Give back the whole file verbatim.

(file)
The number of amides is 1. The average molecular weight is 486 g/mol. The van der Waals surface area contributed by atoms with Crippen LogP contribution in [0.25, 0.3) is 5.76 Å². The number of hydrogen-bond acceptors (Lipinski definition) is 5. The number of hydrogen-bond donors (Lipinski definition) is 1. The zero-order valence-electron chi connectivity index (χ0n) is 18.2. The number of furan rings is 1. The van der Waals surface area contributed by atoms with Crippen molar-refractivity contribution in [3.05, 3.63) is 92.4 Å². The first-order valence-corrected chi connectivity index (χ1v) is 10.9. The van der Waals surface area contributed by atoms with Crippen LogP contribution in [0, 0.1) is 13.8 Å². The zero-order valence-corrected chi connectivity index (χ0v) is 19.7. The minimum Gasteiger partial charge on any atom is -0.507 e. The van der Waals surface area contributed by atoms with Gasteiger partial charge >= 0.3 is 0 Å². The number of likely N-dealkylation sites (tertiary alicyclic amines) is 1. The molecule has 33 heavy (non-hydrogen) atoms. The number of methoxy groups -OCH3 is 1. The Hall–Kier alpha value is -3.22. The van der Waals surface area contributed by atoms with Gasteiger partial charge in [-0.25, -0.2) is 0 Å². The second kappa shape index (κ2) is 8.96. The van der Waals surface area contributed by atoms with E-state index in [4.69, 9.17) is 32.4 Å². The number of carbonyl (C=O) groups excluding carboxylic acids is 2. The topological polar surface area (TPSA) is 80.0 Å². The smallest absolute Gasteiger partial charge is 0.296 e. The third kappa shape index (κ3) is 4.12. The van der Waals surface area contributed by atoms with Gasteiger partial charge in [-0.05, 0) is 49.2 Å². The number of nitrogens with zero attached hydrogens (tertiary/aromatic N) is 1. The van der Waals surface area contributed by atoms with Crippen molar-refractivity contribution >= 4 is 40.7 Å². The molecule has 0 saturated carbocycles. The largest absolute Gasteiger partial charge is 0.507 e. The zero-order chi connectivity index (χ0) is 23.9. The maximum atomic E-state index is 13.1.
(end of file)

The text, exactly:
The number of amides is 1. The average molecular weight is 486 g/mol. The van der Waals surface area contributed by atoms with Crippen LogP contribution in [0.25, 0.3) is 5.76 Å². The number of hydrogen-bond acceptors (Lipinski definition) is 5. The number of hydrogen-bond donors (Lipinski definition) is 1. The zero-order valence-electron chi connectivity index (χ0n) is 18.2. The number of furan rings is 1. The van der Waals surface area contributed by atoms with Crippen molar-refractivity contribution in [3.05, 3.63) is 92.4 Å². The first-order valence-corrected chi connectivity index (χ1v) is 10.9. The van der Waals surface area contributed by atoms with Crippen LogP contribution in [0, 0.1) is 13.8 Å². The zero-order valence-corrected chi connectivity index (χ0v) is 19.7. The minimum Gasteiger partial charge on any atom is -0.507 e. The van der Waals surface area contributed by atoms with Gasteiger partial charge >= 0.3 is 0 Å². The number of likely N-dealkylation sites (tertiary alicyclic amines) is 1. The molecule has 33 heavy (non-hydrogen) atoms. The number of methoxy groups -OCH3 is 1. The Hall–Kier alpha value is -3.22. The van der Waals surface area contributed by atoms with Gasteiger partial charge in [-0.25, -0.2) is 0 Å². The second kappa shape index (κ2) is 8.96. The van der Waals surface area contributed by atoms with E-state index in [4.69, 9.17) is 32.4 Å². The number of carbonyl (C=O) groups excluding carboxylic acids is 2. The topological polar surface area (TPSA) is 80.0 Å². The smallest absolute Gasteiger partial charge is 0.296 e. The third kappa shape index (κ3) is 4.12. The van der Waals surface area contributed by atoms with Gasteiger partial charge in [-0.05, 0) is 49.2 Å². The number of nitrogens with zero attached hydrogens (tertiary/aromatic N) is 1. The van der Waals surface area contributed by atoms with Crippen molar-refractivity contribution >= 4 is 40.7 Å². The molecule has 0 saturated carbocycles. The largest absolute Gasteiger partial charge is 0.507 e. The zero-order chi connectivity index (χ0) is 23.9. The maximum atomic E-state index is 13.1.